CITO’s national and multilateral partners will include partners in all continents, including Asia, Africa, Latin America, and Europe, who will cooperate on sharing and improving intelligence and security against terrorist cells, while respecting individual nations’ sovereignty and security interests.

• Going beyond institutions designed for an earlier age like NATO, the U.N. Security Council, and Interpol, while finding areas for progress, CITO will build on these institutions and meet today’s new threats by providing members with much more complete interconnection and sharing of intelligence, financial, police and customs and immigration data than currently exists, enabling member nations to track down terrorists nodes of support, travel, communication, recruiting, training and financing.

CITO will establish allied response cells comprised of security professionals from member nations to work on intelligence and security assessments and that can take action against imminent terrorist threats.

Improve human intelligence: The U.S. needs to be able to root out terrorist cells both here and in other countries using increased human intelligence capability, both to support American operations and to support the operations of our partners and allies. Here at home, Edwards will establish 1,000 new two-year $20,000 annual scholarships to improve language skills, through expanded programs for teaching Arabic and Middle Eastern dialects, of students who agree to go into careers in intelligence or diplomacy.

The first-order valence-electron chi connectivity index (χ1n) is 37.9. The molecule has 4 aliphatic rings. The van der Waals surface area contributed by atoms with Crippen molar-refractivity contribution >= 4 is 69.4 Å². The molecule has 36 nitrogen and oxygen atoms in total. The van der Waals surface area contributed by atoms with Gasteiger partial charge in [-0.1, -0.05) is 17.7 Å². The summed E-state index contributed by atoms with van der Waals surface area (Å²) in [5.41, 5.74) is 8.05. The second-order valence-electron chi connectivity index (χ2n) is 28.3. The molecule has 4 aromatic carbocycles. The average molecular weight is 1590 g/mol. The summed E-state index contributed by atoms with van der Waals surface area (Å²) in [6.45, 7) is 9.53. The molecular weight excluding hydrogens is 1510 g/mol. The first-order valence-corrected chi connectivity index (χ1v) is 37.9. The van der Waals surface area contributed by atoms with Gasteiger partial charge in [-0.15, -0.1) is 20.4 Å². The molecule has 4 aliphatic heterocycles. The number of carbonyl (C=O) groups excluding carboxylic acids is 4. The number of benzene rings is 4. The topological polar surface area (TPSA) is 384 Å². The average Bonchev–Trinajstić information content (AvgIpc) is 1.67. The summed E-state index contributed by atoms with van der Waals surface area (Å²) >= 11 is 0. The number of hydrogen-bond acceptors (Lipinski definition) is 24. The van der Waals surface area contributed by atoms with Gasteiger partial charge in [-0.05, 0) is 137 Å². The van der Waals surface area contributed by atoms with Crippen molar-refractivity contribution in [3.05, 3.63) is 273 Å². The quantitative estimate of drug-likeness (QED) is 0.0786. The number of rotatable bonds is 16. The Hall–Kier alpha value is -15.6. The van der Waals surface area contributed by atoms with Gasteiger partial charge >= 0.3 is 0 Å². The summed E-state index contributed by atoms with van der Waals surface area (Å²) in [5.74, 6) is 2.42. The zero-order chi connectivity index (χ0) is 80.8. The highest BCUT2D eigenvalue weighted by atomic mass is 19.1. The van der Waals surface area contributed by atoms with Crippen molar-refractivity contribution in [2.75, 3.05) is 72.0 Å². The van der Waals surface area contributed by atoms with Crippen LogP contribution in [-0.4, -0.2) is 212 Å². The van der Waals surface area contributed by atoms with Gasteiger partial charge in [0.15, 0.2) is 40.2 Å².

Bolster support for foreign counterterrorism: According to a recent GAO report, many U.S. agencies lack guidance on how to support counter-terrorism operations in other countries. There also are very few standards in place to judge the effectiveness of these support operations. Within six months of taking office, Edwards will direct the Secretary of State, working with the Attorney General and other national security officials, to launch comprehensive “Counter-Terrorism Support Strategies.” He will further professionalize our corps of ambassadors and place them in charge of the implementation of these Support Strategies, as well as the coordination of all efforts of law enforcement, intelligence, and civil and military programs with operations in their countries. [GAO, 2007]

Shut down WMD transfers: Any international transfer of weapons of mass destruction (WMD) or unauthorized material that could be used to create WMDs is unacceptable. As president, Edwards will strengthen multilateral efforts such as the Proliferation Security Initiative (PSI) and U.N.S.C. Resolution 1540 to improve cooperation to identify and interdict weapons of mass destruction being transferred from hostile nations to terrorist organizations, and the Comprehensive Threat Reduction program. He will also accelerate efforts to provide states-in-need with financial and technical assistance to safeguard their nuclear facilities and nuclear scientists, and well as to improve their border controls.